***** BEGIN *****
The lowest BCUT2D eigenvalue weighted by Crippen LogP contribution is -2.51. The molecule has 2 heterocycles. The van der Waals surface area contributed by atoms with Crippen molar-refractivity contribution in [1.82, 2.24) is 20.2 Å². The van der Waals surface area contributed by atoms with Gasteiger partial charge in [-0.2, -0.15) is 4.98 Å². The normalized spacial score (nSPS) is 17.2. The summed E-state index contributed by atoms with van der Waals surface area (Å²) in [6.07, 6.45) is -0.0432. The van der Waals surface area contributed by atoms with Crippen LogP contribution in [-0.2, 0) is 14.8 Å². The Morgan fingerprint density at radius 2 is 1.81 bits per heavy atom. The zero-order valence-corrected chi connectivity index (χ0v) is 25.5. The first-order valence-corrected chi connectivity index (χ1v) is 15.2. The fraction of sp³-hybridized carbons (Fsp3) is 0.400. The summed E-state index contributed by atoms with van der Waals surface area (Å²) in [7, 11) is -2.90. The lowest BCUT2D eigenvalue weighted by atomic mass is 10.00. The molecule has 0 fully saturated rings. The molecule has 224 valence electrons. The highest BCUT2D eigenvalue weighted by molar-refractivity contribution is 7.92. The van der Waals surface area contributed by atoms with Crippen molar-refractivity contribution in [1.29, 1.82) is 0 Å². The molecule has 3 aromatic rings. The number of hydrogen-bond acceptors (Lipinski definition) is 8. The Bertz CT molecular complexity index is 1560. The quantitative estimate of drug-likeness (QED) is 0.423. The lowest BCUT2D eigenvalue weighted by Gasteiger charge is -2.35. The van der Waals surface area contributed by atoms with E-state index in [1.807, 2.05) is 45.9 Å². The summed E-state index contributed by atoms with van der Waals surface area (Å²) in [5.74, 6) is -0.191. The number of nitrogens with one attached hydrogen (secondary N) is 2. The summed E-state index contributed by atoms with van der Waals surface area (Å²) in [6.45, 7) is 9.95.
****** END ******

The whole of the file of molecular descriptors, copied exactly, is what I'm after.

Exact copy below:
The lowest BCUT2D eigenvalue weighted by Crippen LogP contribution is -2.51. The molecule has 2 heterocycles. The van der Waals surface area contributed by atoms with Crippen molar-refractivity contribution in [1.82, 2.24) is 20.2 Å². The van der Waals surface area contributed by atoms with Gasteiger partial charge in [-0.2, -0.15) is 4.98 Å². The normalized spacial score (nSPS) is 17.2. The summed E-state index contributed by atoms with van der Waals surface area (Å²) in [6.07, 6.45) is -0.0432. The van der Waals surface area contributed by atoms with Crippen LogP contribution in [-0.2, 0) is 14.8 Å². The Morgan fingerprint density at radius 2 is 1.81 bits per heavy atom. The zero-order valence-corrected chi connectivity index (χ0v) is 25.5. The first-order valence-corrected chi connectivity index (χ1v) is 15.2. The fraction of sp³-hybridized carbons (Fsp3) is 0.400. The summed E-state index contributed by atoms with van der Waals surface area (Å²) in [7, 11) is -2.90. The lowest BCUT2D eigenvalue weighted by atomic mass is 10.00. The molecule has 0 fully saturated rings. The molecule has 224 valence electrons. The highest BCUT2D eigenvalue weighted by molar-refractivity contribution is 7.92. The van der Waals surface area contributed by atoms with Crippen molar-refractivity contribution in [1.29, 1.82) is 0 Å². The molecule has 3 aromatic rings. The number of hydrogen-bond acceptors (Lipinski definition) is 8. The Bertz CT molecular complexity index is 1560. The quantitative estimate of drug-likeness (QED) is 0.423. The lowest BCUT2D eigenvalue weighted by Gasteiger charge is -2.35. The van der Waals surface area contributed by atoms with E-state index in [1.807, 2.05) is 45.9 Å². The summed E-state index contributed by atoms with van der Waals surface area (Å²) in [5.74, 6) is -0.191. The number of nitrogens with one attached hydrogen (secondary N) is 2. The summed E-state index contributed by atoms with van der Waals surface area (Å²) in [6.45, 7) is 9.95.